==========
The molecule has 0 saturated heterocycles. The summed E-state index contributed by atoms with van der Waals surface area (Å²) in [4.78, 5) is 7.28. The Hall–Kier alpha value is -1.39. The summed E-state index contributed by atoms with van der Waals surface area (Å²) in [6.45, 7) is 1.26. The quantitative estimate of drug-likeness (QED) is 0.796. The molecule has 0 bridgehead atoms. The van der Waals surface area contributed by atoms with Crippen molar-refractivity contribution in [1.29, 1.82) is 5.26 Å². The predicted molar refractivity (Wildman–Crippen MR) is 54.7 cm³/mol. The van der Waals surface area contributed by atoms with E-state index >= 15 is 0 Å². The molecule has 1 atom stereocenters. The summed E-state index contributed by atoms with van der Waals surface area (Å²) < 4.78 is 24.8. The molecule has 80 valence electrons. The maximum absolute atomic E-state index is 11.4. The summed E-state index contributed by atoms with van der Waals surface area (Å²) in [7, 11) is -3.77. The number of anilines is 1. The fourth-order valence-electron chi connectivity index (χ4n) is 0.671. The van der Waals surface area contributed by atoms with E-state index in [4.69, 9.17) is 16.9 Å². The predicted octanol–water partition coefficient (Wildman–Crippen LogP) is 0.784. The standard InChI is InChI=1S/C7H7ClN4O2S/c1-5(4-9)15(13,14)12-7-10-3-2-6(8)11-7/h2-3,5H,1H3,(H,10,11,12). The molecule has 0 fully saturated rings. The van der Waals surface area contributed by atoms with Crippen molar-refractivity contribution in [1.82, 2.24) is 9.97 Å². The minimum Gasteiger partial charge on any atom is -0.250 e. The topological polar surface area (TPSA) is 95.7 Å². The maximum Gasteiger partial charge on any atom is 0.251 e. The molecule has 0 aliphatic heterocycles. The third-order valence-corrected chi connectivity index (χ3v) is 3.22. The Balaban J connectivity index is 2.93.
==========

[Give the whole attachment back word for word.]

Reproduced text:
The molecule has 0 saturated heterocycles. The summed E-state index contributed by atoms with van der Waals surface area (Å²) in [4.78, 5) is 7.28. The Hall–Kier alpha value is -1.39. The summed E-state index contributed by atoms with van der Waals surface area (Å²) in [6.45, 7) is 1.26. The quantitative estimate of drug-likeness (QED) is 0.796. The molecule has 0 bridgehead atoms. The van der Waals surface area contributed by atoms with Crippen molar-refractivity contribution in [1.29, 1.82) is 5.26 Å². The predicted molar refractivity (Wildman–Crippen MR) is 54.7 cm³/mol. The van der Waals surface area contributed by atoms with E-state index >= 15 is 0 Å². The molecule has 1 atom stereocenters. The summed E-state index contributed by atoms with van der Waals surface area (Å²) < 4.78 is 24.8. The molecule has 80 valence electrons. The maximum absolute atomic E-state index is 11.4. The summed E-state index contributed by atoms with van der Waals surface area (Å²) in [7, 11) is -3.77. The number of anilines is 1. The fourth-order valence-electron chi connectivity index (χ4n) is 0.671. The van der Waals surface area contributed by atoms with E-state index in [4.69, 9.17) is 16.9 Å². The predicted octanol–water partition coefficient (Wildman–Crippen LogP) is 0.784. The standard InChI is InChI=1S/C7H7ClN4O2S/c1-5(4-9)15(13,14)12-7-10-3-2-6(8)11-7/h2-3,5H,1H3,(H,10,11,12). The molecule has 0 fully saturated rings. The van der Waals surface area contributed by atoms with Crippen molar-refractivity contribution in [1.82, 2.24) is 9.97 Å². The minimum Gasteiger partial charge on any atom is -0.250 e. The topological polar surface area (TPSA) is 95.7 Å². The maximum Gasteiger partial charge on any atom is 0.251 e. The molecule has 0 aliphatic heterocycles. The third-order valence-corrected chi connectivity index (χ3v) is 3.22. The Balaban J connectivity index is 2.93.